Diamond's production stood out for its time, but considering that concert touring has only existed for about 25 years, its aesthetic progression has been rapid. Certainly the first British invasion bands who toured the US venues lit only with followspots were eager to add huge lighting rigs to their shows when they became available. Touring rock shows may lack the subtleties of theatre, but their very brashness and sense of urgency are responsible for most of the technological advances that are now industry standards: PAR cans, bars of six, preset focuses, stacking trusses--and, oh yes, moving lights. There is no denying that once they got their hands on any moving-light technology that became available, some LDs flashed the lights up, down, and all around, simply because they could.

That trend has since seen its day, as a fully automated lighting system can now provide more light and more nuance than a conventional system twice its size. Plus, lots of musicians, turned off by what they perceived as a disco look, have requested that moving lights stay put for their shows. And, in the economically minded 90s, where tour accountants have almost as much say as the designers do about a show's look, exploring the "less is more" path has become less an option than a directive.

In the six years that I've been covering concerts, I've seen a couple hundred live and televised concerts here in New York. I've been given the opportunity to travel to shows in other cities (Yanni in Beijing rules as this year's highlight; see page 106), and sometimes sit in on production rehearsals, which has given me unlimited respect for the crews, manufacturers, and vendors who all work to make designers' visions into beautiful realities.

I don't have a favorite show, but there is one shining moment that stands out in my mind. In May 1994, I went to see Pink Floyd's Division Bell tour (LD Marc Brickman, set designer Mark Fisher), featuring an astounding amount of choreographed moving lights, an array of liquid lighting looks, precision projections, and laser effects. All very impressive, but toward the end of the show, an internally illuminated 24' (7m) mirror ball rose up from where I stood at the stadium's center mix position to a height of 70' (21m), and washed the entire stadium crowd in the kind of trippy, spotted disco light that only a mirror ball can provide. I still smile when I think about it.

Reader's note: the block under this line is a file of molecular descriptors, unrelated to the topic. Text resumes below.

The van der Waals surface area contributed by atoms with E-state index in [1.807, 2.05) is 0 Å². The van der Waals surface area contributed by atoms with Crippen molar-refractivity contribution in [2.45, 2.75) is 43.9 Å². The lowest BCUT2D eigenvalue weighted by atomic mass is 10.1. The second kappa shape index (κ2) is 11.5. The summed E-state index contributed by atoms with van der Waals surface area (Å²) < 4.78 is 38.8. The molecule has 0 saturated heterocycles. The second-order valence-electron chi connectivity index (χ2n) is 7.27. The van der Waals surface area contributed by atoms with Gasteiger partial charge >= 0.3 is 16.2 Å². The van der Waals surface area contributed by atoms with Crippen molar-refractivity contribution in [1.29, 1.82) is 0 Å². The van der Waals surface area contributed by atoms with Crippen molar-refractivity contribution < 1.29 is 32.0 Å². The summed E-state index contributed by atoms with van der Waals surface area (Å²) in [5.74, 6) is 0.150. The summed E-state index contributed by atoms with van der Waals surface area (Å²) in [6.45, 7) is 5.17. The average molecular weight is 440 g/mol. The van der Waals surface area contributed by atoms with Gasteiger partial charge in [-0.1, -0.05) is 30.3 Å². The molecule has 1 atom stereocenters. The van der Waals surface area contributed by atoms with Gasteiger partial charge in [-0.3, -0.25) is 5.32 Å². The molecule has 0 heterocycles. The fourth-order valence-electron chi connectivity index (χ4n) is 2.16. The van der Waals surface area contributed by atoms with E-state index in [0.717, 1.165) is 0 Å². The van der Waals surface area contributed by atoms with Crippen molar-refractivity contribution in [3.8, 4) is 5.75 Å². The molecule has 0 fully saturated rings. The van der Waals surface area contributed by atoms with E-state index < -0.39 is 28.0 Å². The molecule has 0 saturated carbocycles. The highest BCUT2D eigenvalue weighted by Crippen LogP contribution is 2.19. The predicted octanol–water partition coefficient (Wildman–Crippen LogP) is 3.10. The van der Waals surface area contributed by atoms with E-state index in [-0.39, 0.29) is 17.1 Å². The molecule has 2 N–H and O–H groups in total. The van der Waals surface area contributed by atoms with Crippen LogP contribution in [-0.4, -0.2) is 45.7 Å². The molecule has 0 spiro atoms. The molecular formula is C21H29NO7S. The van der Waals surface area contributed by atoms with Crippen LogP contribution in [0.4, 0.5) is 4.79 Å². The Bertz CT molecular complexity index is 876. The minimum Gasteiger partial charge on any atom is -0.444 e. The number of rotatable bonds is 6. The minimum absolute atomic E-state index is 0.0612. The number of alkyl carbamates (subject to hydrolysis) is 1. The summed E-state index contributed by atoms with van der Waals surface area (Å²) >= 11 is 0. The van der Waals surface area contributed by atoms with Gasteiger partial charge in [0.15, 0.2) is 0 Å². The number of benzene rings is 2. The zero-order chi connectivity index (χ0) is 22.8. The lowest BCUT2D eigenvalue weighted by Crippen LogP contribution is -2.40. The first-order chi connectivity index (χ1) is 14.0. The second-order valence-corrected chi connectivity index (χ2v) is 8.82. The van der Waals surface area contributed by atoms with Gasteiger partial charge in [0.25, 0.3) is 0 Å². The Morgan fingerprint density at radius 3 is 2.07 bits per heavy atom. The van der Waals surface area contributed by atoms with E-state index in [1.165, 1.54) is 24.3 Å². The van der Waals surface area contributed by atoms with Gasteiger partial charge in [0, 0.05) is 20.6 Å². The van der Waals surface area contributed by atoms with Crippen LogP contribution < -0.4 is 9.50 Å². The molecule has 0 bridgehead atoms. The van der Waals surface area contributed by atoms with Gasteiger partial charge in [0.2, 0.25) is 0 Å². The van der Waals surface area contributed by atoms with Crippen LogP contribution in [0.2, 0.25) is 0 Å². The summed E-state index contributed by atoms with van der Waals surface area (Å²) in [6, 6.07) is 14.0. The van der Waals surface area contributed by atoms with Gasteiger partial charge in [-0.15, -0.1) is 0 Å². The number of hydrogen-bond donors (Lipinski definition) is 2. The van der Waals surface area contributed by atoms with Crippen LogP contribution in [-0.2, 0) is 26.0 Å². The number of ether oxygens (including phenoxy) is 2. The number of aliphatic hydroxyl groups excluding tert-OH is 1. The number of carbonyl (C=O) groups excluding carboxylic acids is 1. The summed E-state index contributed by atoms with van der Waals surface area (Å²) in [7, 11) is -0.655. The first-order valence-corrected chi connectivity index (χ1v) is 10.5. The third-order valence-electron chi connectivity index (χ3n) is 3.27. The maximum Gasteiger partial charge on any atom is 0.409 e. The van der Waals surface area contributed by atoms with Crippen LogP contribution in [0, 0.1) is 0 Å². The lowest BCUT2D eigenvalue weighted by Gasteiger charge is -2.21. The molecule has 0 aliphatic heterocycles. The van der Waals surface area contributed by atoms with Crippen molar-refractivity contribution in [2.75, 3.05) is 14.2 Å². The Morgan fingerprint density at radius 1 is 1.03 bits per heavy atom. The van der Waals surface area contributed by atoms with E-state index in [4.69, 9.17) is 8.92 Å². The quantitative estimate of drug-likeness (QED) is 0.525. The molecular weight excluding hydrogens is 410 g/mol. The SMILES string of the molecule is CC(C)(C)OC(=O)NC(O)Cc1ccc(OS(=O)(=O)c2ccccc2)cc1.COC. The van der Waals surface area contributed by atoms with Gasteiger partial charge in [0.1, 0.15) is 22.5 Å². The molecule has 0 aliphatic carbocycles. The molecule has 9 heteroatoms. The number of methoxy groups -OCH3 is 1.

Also in 1994, I had the privilege to observe production rehearsals and the load-out for the Rolling Stones' Voodoo Lounge tour (LD Patrick Woodroffe, set designer Mark Fisher) in an airplane hangar in Toronto. (As I write this, the band and much of the same crew have returned to that same airplane hangar to put together the Bridges to Babylon tour, which kicked off September 23.) A few weeks later, the 25th anniversary of Woodstock concert (LD Allen Branton, set designer Tom McPhillips) took place August 12-14 in Saugerties, NY. The torrential rain, the ensuing mud and mud people, the crowds, and the general chaos barely made a dent in the production crew's ability to make every band look and sound great. Even when it seemed we might all be fried on the FOH tower/ lightning rod during the first wicked thunderstorm, not one sleep-deprived crew member lost his or her sense of humor or purpose.

All of this isn't to say that I'm not impressed with smaller shows; often it's there that surprisingly clever and subtle lighting effects work best. For instance, using only seven Light & Sound Design Icon(R) automated luminaires, Simon Sidi created lovely, evocative, and varied looks for Tori Amos' 1994 tour. He recently did the same for Sinead O'Connor, using only slightly more equipment and an excellent star backdrop made by David Perry Productions in England to great effect.

A lot of LDs tell me that they don't want the audience to consciously admire their work; I believe most of them actually mean it. They feel their job is simply to accentuate, not overwhelm, the music, so the lighting should have only a subliminal effect. I can no longer attend a concert without checking out the lighting (even when I'm not being paid to); my sense of wonder has been replaced by a strong admiration for all those who build and tear apart shows every day. I still think it's all pretty cool, and I look forward to reporting on what y'all come up with next.